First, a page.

O Pie O (Review)

O Pie O’s new East Walnut Hills restaurant offers a full menu of flaky, flavorful pies.

click to enlarge Grab sweet and savory pies by the slice or whole — and a glass of wine — at O Pie O’s new café.
Grab sweet and savory pies by the slice or whole — and a glass of wine — at O Pie O’s new café.

First, it was cupcakes. Sex and the City and Andy Samberg (vis-à-vis the SNL short “Lazy Sunday”) propelled Magnolia Bakery to the top of the pop-culture bucket list, and TV station TLC even gave Georgetown Cupcake in Washington D.C. its own show. Then came Dominique Ansel’s cronut, a croissant-donut hybrid that had foodies waiting in hours-long lines just to try one. And as of now, people seem to be pretty content with macarons taking over as the bakery-trend du jour. But for Lou Ginocchio and Ian Sobeck, co-founders of recently opened East Walnut Hills café O Pie O, it’s always been about pie.

You might have seen Ginocchio or Sobeck selling their goods (like their luscious honey vinegar pie) at Findlay Market over the past year, where they decided to start vending because it was taking so long to get into the building they had obtained on Madison Road. It actually turned out to be a bit of a blessing in disguise, helping them get the word out about their pies and the still up-and-coming restaurant.

O Pie O is a family affair, as Sobeck, in addition to being a co-founder, is also Ginocchio’s brother-in-law. Before coming to Cincinnati, he was the sous chef and kitchen manager at Seattle vegan restaurant Sutra, and Ginocchio was studying for his Ph.D. in Alabama. But they decided to make the move back to Ohio because, Ginocchio says, “We really wanted to raise our kids together as cousins.” But they also liked the idea of having a business that was in the family, and with Sobeck’s culinary background, a restaurant or café seemed like the natural choice. The idea for pie came when Ginocchio’s father, who helped finance the restaurant, visited famous Brooklyn, N.Y. pie shop Four & Twenty Blackbirds.

They were also attracted to the idea of setting up shop in an up-and-coming Cincinnati neighborhood, and one that wasn’t necessarily Over-the-Rhine. “There’s a certain energy coming from (East Walnut Hills) — it’s diverse in a very real sense,” Ginocchio says. “All different races and socioeconomic classes, and it’s both residential and commercial… there’s a feeling in the neighborhood of change that we wanted to be a part of.” 

The family also has deep roots in the East Walnut Hills area. “My grandfather was born there, family members were married in the Saint Francis de Sales Church, and I attended Purcell Marian High School,” Ginocchio says.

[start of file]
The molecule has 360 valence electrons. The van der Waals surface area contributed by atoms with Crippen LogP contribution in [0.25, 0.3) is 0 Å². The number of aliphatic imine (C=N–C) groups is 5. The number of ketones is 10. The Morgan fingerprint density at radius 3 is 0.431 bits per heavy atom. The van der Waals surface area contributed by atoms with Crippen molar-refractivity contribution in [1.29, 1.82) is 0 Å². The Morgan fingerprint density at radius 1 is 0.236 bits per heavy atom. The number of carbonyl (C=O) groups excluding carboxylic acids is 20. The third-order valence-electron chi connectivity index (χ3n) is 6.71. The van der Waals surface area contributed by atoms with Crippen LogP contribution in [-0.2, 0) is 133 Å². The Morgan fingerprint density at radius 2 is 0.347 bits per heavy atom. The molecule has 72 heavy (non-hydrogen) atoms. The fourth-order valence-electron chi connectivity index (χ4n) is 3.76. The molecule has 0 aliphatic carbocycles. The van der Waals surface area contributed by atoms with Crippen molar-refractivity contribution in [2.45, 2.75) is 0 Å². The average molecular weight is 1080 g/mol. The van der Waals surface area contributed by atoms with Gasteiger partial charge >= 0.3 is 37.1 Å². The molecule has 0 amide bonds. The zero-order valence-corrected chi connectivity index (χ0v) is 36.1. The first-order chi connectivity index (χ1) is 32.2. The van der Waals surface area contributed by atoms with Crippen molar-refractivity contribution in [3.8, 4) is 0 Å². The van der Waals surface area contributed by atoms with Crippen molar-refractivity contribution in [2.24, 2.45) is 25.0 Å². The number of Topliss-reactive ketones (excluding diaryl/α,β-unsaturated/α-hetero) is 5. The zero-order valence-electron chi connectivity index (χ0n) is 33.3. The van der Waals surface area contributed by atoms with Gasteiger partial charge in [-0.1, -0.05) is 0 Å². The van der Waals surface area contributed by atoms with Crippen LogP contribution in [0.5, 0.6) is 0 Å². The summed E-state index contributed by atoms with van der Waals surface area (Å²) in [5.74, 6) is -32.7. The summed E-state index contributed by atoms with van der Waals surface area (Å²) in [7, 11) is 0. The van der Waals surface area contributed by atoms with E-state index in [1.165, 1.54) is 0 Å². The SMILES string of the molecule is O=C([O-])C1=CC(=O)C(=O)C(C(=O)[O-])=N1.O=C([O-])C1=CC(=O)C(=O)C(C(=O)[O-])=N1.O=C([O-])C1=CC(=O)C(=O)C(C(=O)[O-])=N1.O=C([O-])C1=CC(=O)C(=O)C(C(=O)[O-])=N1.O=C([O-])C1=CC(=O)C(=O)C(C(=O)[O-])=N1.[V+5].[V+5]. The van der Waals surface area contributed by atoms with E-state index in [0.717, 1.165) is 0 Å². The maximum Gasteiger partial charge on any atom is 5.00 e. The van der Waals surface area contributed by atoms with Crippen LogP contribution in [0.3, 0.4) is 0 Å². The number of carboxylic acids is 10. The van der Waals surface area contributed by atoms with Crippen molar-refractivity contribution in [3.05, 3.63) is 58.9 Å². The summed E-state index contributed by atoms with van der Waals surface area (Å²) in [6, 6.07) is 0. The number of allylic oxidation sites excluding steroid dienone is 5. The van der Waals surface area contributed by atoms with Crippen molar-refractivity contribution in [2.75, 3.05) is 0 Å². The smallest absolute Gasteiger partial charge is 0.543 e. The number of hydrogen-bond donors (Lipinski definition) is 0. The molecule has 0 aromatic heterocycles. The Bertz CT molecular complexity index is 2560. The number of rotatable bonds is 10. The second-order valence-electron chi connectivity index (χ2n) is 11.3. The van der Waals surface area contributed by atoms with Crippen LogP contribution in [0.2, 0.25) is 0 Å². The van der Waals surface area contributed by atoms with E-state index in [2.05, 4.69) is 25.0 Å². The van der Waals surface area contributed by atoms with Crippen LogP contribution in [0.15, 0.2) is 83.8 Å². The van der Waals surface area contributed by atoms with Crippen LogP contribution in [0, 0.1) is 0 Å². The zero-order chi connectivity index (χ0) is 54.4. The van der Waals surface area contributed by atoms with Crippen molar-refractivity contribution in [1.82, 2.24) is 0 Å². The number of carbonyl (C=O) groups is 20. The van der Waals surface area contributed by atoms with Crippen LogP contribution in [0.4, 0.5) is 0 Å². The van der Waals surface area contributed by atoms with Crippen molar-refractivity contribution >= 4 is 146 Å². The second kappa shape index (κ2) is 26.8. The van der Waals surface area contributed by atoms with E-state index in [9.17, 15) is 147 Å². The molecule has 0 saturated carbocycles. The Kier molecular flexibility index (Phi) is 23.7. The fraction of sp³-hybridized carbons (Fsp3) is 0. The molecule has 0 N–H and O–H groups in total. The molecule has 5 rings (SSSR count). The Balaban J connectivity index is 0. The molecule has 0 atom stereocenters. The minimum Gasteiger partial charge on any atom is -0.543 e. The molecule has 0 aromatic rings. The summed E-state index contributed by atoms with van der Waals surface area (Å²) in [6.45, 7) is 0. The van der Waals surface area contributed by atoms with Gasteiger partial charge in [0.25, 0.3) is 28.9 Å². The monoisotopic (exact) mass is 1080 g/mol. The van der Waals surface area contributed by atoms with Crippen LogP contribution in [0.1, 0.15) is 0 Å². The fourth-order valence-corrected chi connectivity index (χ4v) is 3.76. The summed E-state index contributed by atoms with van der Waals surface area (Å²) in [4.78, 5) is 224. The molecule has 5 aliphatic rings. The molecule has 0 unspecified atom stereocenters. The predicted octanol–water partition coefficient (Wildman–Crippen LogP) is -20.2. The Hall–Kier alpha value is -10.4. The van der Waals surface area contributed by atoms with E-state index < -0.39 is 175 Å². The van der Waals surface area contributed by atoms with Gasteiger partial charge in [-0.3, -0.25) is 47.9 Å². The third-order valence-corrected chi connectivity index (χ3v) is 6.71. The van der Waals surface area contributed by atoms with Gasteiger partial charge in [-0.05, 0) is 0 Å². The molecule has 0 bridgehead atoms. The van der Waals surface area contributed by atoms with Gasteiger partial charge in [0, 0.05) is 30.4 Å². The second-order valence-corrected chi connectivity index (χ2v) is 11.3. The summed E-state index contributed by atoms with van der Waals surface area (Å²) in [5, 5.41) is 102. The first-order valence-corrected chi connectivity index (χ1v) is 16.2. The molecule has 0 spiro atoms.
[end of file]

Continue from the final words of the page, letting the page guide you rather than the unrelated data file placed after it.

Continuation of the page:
When I stopped into the restaurant for a bite to eat with a friend on a Tuesday evening, the space was perfectly crowded; there were a few couples enjoying their meals inside and a group of ladies seated in the restaurant’s cozy outdoor space. The host/server/food-runner (there seemed to only be one person on the floor) was pleasant and mostly attentive, but, as is the case with most small, new restaurants, seemed a bit frazzled.

While Findlay-Market-famous for their sweet pies, O Pie O’s restaurant also does savory — pot pies, quiche, empanadas, etc. And they serve breakfast, lunch and dinner with a selection of both types. For dinner, my friend ordered a slice of chicken pot pie ($11), while I opted for two of the smaller options: the corn and cheese empanada ($7) and the savory pocket pie ($9), filled with ham, cheddar and red pepper.

Sobeck’s pie crust anchors the menu with a flakiness that truly melts in your mouth and tastes just as lovely and buttery whether filled with sweet or savory ingredients, both of which Sobeck tries to source as locally as possible. My empanada was fantastic, but the real stars of the dish were the three dipping sauces it came with, each more delectable than the last: tomatillo crème fraiche, which I had to keep

myself from drinking, spicy chimichurri and a mole. The savory pocket pie and chicken pot pie were hearty, comforting and delicious, though the side of soup that came with the pocket pie was too large. 

The rest of the sides also seemed a bit incongruous with the menu — they have greens with housemade dressings, but the two types of slaw offered — Carolina and red — don’t quite fit as companions to any of the savory pie options.

Though I’m not a big drinker, I was pleased to see that they offer a rosé by the glass, the one type of wine I will willingly imbibe, which I drank while my friend and I split a slice of the rosemary caramel apple pie ($5) with vanilla ice cream ($2 extra for à la mode; they serve both Graeter’s ice cream and Madisono’s Gelato). Sobeck’s crust is, again, the star, but the way he manages to coax an herbal rosemary flavor out of his caramel apple mixture is also a standout — it’s subtle and earthy and perfectly balances the sweetness of the rest of the pie.

They also have a curated selection of local craft beers sure to please any brew enthusiast (at least, I think so; I don’t drink beer). Ginocchio says they’re also planning on adding a cocktail menu in the near future.

“We want this to be a gathering place for the neighborhood,” he says, “where people can stop in for a drink and a slice of pie and relax.”


Go: 1527 Madison Road, East Walnut Hills;

Call: 513-274-3238;

Internet: opieo.com;

Hours: 9 a.m.-9 p.m. Tuesday-Thursday; 9 a.m.-11 p.m. Friday and Saturday; 10 a.m.-3 p.m. Sunday. 

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